This was a much anticipated match-up for an up and coming Bruins team against a Duke team chock-full of NBA talent. With 3 projected lottery picks (Parker, Hood, LaVine) in the mix, this was a game worth watching for draft fans. So let's breakdown who performed and who fizzled.
Jabari Parker - Duke
Parker leapfrogged his freshman rival Andrew Wiggins for the projected #1 spot a little while ago after a series of strong performances, and tonight's match-up against UCLA was no exception; Parker dropped 23 points on 7-13 shooting, and 4-8 from deep. He also made it a double-double with 10 boards and also dished out five assists. Looking at the box-score, you can see why scouts and NBA executives are so high on this kid.
However, when a player is projected #1 in such a loaded draft-class, you can't help but nitpick. Firstly, I still have my doubts about his release, while it's consistent, it also takes him a decent amount of time to get up into the shot and it might cause him some trouble getting free to shoot in the NBA next year. Also, while he does have a nice handle, I didn't see much isolation scoring from Parker on the perimeter. Rather, he moves off the ball, spots up for shots or goes to work in the post. While these are all valuable traits, you have to wonder whether he can carry the burden of an NBA franchise without better isolation scoring, especially given the expected decline in his post-up game once he makes the jump to the pros. This might account for an 8 minute stretch in the second half where Parker went scoreless until he found his way back to the FT line.
Athletically, he's not going to wow you, but he's no slouch and should hold his own. That said, lateral quickness appears to be a concern as Kyle Anderson took him to school off the bounce on numerous occasions and Parker appeared completely unable to stop him. There has to be some cause for concern when you're being beaten by a guy nick-named "Slo Mo".
Overall, Parker still has the makings of a franchise player in the NBA, but despite a polished skill-set and productivity, there are still weaknesses in his game he needs to address before I'd take him over a guy like Wiggins - especially on the defensive end.
Rodney Hood - Duke
There was chatter coming into the season that Hood would outperform Parker, but thankfully that has died down and expectations for the 6-8 combo forward have come back down to Earth. Hood showed flashes of a solid shooting touch, great work ethic and athleticism, including a few strong drives to the basket to put the Bruins away down the stretch.
However, he didn't quite seem comfortable creating his own shot and lacks the upside of his team-mate Parker and other projected lottery picks. Hood will play in the NBA and likely enjoy a long career, probably as a starter, but I didn't see anything from him which said "star player". Not a top-5 pick, but good value for a late lottery team looking to add an above average role player.
Zach LaVine - UCLA
This was the first opportunity I had to see LaVine play after hearing almost nothing about him until a few weeks ago, so I was surprised to find him coming off the bench. When he did come into the game, he was invisible through the first few minutes, and touched the ball maybe once, before passing it off to a team-mate. But the second time he touched it was leaking out on missed shot from Duke, receiving the outlet pass from Anderson and nearly grazing his head on the rim when he threw down the rock for a dunk. Ah. Now I understood why teams were so excited.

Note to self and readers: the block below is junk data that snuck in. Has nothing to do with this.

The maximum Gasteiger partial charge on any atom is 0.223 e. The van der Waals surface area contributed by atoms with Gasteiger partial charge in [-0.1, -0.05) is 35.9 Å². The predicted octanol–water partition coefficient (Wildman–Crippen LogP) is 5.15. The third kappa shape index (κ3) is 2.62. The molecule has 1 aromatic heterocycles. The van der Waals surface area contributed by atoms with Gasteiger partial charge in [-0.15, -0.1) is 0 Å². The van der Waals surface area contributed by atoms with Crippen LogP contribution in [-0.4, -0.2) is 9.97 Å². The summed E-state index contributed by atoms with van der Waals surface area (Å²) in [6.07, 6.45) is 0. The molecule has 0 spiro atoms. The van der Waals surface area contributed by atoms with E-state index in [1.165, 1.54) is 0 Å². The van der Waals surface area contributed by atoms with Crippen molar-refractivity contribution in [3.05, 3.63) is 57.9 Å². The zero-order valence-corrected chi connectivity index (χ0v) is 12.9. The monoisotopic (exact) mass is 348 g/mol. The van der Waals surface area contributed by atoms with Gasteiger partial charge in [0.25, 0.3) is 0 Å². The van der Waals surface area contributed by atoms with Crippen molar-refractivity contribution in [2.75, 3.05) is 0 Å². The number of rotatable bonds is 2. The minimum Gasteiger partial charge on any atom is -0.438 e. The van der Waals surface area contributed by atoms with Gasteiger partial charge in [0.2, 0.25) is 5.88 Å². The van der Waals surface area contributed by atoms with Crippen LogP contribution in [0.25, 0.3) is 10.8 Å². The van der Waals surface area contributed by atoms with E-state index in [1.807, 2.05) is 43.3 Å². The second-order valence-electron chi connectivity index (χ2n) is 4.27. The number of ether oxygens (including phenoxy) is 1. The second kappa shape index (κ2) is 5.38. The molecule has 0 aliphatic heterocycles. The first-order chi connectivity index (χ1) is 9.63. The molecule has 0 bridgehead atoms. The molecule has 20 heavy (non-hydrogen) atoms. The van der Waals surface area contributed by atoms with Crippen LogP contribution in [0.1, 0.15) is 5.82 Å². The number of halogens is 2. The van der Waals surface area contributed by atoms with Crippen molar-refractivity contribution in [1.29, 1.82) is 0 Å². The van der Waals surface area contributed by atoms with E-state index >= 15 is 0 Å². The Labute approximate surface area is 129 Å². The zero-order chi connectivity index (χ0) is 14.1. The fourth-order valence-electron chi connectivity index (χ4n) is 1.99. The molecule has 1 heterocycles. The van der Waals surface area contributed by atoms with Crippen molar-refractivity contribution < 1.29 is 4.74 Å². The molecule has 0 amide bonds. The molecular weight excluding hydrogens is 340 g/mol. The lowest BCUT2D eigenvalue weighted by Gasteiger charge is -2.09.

As the game wore on, it became apparent LaVine is more than just an athlete. He possesses sound form on his shooting stroke, even if it was a little off tonight, and his handle is at a high level. But what really impressed me was his body control and ability to hesitate before exploding past his man, seemingly at will. There was a particular drive where LaVine crossed over Hood (I think) twice on his way to the rim before dishing off a sweet no-look pass to Tony Parker, who unfortunately fumbled the beautiful pass.
While LaVine could certainly be taken in the top-5 in this draft, I think his career would benefit from another year in college refining his jumper and learning to be the man. If he came back he'd have a great chance of going 1st overall, but more importantly it would give him a chance to prepare for the pros properly and make sure he doesn't flame out like other players who made a premature jump to the pros.
Kyle Anderson - UCLA
This kid is almost night and day from the player we saw alongside Shabazz Muhammad and Larry Drew III under Coach Howland last year. He's more aggressive, shooting better, handling the rock more and fighting for rebounds more. He's proving this year that he has a role to play on the next level offensively; a point-forward with good size and vision.
That said, his complete inability to play on- or off-ball D will continue to hurt his draft stock. The kid's lateral quickness is non-existent and while he can play the PG offensively, you have to wonder who he could possible guard?
If Anderson puts on some more muscle and improves his conditioning and quickness he could carve out a niche role as point forward off the bench - a poor man's Boris Diaw, if you will - but despite what Dick Vitale says, Anderson just isn't all that special.
EDIT: Stay tuned for Prospect Watch: Kansas vs Georgetown in a couple of days.